The powertrain in the Audi RS5 TDI Concept will be produced, with its diesel-electric “mild hybrid” production-ready to challenge petrol Audi RS models for response and performance.
The RS5 TDI Concept utilises a 3.0-litre diesel V6 engine, which in addition to two turbochargers also uses a third, electrically driven compressor that mimics a turbo to compress air and send immediate boost to the engine off idle.
The compressor works off a 48-volt electrical system – four times that of a regular petrol RS5 – and completely uses regenerative energy stored in a boot-mounted lithium-ion pack to work like an additional turbo.
Its application means Audi engineers can use larger turbos to create more top-end power without suffering low-end turbo lag.
The RS5 TDI Concept produces 283kW of power at 4200rpm, and 750Nm of torque between 1250rpm and 2000rpm. Compared with the 4.2-litre petrol V8 in the production RS5, the TDI Concept makes 48kW less but 320Nm more. An eight-speed automatic replaces the seven-speed dual-clutch transmission, but drive to all four wheels is retained, and a claimed 4.0-second 0-100km/h for the V6 TDI is half a second quicker than the petrol V8.
In the RS5 TDI Concept, the compressor provides maximum boost in just 250 milliseconds after the throttle has been pressed, at up to two seconds at a time below 3800rpm, at which point the larger mechanical turbos fully take over.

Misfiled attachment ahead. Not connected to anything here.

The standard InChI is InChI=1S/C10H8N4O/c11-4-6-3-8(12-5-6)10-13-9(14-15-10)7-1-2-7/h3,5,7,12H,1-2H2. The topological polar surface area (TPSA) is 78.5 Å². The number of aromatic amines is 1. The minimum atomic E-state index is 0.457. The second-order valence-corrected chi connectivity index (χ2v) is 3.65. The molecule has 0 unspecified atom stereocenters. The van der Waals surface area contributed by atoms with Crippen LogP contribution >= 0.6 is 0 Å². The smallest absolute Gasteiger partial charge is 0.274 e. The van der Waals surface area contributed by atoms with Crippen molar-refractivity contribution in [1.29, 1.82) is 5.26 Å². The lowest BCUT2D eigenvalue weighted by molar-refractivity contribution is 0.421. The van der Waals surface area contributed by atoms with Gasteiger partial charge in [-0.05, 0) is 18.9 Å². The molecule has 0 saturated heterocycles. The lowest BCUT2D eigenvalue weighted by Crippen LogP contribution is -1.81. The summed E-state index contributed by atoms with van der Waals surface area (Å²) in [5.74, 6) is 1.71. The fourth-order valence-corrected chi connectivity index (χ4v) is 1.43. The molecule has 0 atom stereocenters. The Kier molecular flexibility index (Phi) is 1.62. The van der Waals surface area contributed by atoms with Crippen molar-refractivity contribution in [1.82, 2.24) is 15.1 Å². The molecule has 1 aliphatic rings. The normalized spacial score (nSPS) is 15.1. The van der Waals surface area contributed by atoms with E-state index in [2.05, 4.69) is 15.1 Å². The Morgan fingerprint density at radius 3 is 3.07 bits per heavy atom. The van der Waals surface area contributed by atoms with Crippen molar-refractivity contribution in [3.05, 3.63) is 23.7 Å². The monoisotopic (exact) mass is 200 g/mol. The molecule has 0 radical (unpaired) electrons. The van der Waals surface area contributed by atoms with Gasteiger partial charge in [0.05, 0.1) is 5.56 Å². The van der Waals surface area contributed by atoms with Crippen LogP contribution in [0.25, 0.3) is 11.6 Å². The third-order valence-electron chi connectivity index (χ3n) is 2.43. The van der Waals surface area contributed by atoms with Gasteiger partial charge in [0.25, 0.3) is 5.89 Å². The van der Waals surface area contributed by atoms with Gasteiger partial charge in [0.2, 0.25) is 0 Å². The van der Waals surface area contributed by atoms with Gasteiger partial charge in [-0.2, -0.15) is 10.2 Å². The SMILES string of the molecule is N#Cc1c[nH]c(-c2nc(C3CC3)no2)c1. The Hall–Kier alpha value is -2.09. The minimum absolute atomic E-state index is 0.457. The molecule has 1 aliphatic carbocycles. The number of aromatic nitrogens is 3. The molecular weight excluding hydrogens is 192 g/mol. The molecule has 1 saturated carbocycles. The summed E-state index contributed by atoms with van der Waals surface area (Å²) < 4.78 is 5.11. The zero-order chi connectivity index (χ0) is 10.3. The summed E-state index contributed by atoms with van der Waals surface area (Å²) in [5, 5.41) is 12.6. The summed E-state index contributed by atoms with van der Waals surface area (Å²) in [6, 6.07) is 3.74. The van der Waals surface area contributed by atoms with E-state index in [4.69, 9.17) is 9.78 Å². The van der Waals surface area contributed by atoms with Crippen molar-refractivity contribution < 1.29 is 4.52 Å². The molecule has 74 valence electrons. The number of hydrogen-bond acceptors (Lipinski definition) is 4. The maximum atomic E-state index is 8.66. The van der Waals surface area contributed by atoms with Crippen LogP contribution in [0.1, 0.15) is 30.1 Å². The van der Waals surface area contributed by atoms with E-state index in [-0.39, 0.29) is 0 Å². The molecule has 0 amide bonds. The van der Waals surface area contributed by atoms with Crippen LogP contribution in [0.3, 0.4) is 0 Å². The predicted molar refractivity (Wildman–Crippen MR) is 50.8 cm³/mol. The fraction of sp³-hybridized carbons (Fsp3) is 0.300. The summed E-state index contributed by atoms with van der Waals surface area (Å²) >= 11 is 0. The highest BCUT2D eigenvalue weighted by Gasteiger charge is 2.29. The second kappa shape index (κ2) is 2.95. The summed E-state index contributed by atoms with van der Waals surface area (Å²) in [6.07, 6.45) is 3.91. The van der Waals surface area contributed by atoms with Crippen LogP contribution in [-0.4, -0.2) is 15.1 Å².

Audi has confirmed the system “represents the first step in Audi's electrification of the TDI” in production vehicles.
“The new hybridisation components will soon be launched on the market,” it asserted in a statement. “In the future there will be a tailored solution for every customer and requirement, up to and including a TDI with plug-in hybrid technology.”
Audi V6 TDI development manager Sven Beechle also confirmed that the Audi RS5 Concept drivetrain is “basically for production” and that there is a “good chance to see it in near future”.
Pressed for dates, Beechle replied: “Wait and see, next year is a nice year…”
Although sports cars are prime candidates for what the development manager describes as an “emotional” diesel drivetrain with “direct step off”, he also asserts that the mild hybrid is “a technology you can combine with all type of cars.”